GEOG 482
The Nature of Geographic Information

24. National Grids

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The Transverse Mercator projection provides a basis for existing and proposed national grid systems in the United Kingdom and the United States.

In the U.K., topographic maps published by the Ordnance Survey refer to a national grid of 100 km squares, each of which is identified by a two-letter code. Positions within each grid square are specified in terms of eastings and northings between 0 and 100,000 meters. The U.K. national grid is a plane coordinate system that is based upon a Transverse Mercator projection whose central meridian is 2 West longitude, with standard meridians 180 km west and east of the central meridian. The grid is typically related to the Airy 1830 ellipsoid, a relationship known as the National Grid (OSGB36®) datum. The corresponding UTM zones are 29 (central meridian 9° West) and 30 (central meridian 3° West). One of the advantages of the U.K. national grid over the global UTM coordinate system is that it eliminates the boundary between the two UTM zones.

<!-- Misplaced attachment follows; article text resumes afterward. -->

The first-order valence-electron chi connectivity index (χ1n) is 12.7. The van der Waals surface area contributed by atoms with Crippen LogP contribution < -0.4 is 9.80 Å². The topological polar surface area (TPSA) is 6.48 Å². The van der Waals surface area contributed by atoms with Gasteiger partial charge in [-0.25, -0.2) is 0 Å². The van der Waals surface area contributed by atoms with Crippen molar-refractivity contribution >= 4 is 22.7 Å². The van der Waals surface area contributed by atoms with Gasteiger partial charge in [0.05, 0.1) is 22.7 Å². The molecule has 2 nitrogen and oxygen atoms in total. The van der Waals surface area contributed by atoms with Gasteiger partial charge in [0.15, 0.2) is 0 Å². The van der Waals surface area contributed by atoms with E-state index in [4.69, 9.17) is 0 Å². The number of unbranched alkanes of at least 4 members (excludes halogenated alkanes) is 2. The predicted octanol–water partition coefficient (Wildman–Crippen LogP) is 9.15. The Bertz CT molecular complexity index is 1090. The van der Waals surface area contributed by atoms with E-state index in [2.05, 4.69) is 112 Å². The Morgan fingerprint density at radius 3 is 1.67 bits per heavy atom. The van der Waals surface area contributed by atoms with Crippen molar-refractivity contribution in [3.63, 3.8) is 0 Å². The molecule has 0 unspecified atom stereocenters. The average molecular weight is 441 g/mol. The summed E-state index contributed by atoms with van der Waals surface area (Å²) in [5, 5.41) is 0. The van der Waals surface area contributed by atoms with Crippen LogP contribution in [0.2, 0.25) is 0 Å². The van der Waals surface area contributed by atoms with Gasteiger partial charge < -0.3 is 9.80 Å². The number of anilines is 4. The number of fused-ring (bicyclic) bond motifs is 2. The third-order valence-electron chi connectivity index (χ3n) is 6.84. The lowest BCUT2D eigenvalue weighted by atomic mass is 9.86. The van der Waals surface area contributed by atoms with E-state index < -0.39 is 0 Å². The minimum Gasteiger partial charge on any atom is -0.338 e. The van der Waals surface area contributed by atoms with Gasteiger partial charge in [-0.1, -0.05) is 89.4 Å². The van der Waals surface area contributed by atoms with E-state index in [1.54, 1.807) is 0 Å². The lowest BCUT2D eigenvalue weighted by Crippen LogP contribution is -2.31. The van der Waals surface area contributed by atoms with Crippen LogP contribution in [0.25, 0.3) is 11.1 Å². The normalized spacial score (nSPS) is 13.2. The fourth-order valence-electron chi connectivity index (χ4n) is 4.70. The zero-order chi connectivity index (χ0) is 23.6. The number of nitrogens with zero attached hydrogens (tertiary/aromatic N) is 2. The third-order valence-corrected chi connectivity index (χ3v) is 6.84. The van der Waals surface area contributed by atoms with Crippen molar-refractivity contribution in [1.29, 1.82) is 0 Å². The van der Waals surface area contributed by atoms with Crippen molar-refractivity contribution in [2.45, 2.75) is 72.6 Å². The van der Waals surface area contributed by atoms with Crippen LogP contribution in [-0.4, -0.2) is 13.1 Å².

A similar system has been proposed for the U.S. by the Federal Geographic Data Committee. The proposed "U.S. National Grid" is the same as the Military Grid Reference System (MGRS), a worldwide grid that is very similar to the UTM system. As Phil and Julianna Muehrcke (1998, p.p. 229-230) write in the 4th edition of Map Use, "the military [specifically, the U.S. Department of Defense] aimed to minimize confusion when using long numerical [UTM] coordinates" by specifying UTM zones and sub-zones with letters instead of numbers. Like the UTM system, the MGRS consists of 60 zones, each spanning 6° longitude. Each UTM zone is subdivided into 19 MGRS quadrangles of 8° latitude and one (quadrangle from 72° to 84° North) of 12° latitude. The letters C through X are used to designate the grid cell rows from south to north. I and O are omitted to avoid confusion with numbers. Wikipedia offers a good entry on the MGRS here.

Try This!

Fun Demo of U.K. National Grid

A kids-friendly information sheet about the U.K. National Grid is published by the U.K. Ordnance Survey. You can find it in the National Grid for Schools link on their website.

A less-kids-friendly video can be seen below:

Practice Quiz

Registered Penn State students should return now to the Chapter 2 section of the Modules page in Canvas to take a self-assessment quiz about UTM coordinate system.

You may take practice quizzes as many times as you wish. They are not scored and do not affect your grade in any way.

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Students who register for this Penn State course gain access to assignments and instructor feedback, and earn academic credit. Information about Penn State's Online Geospatial Education programs is available at the Geospatial Education Program Office.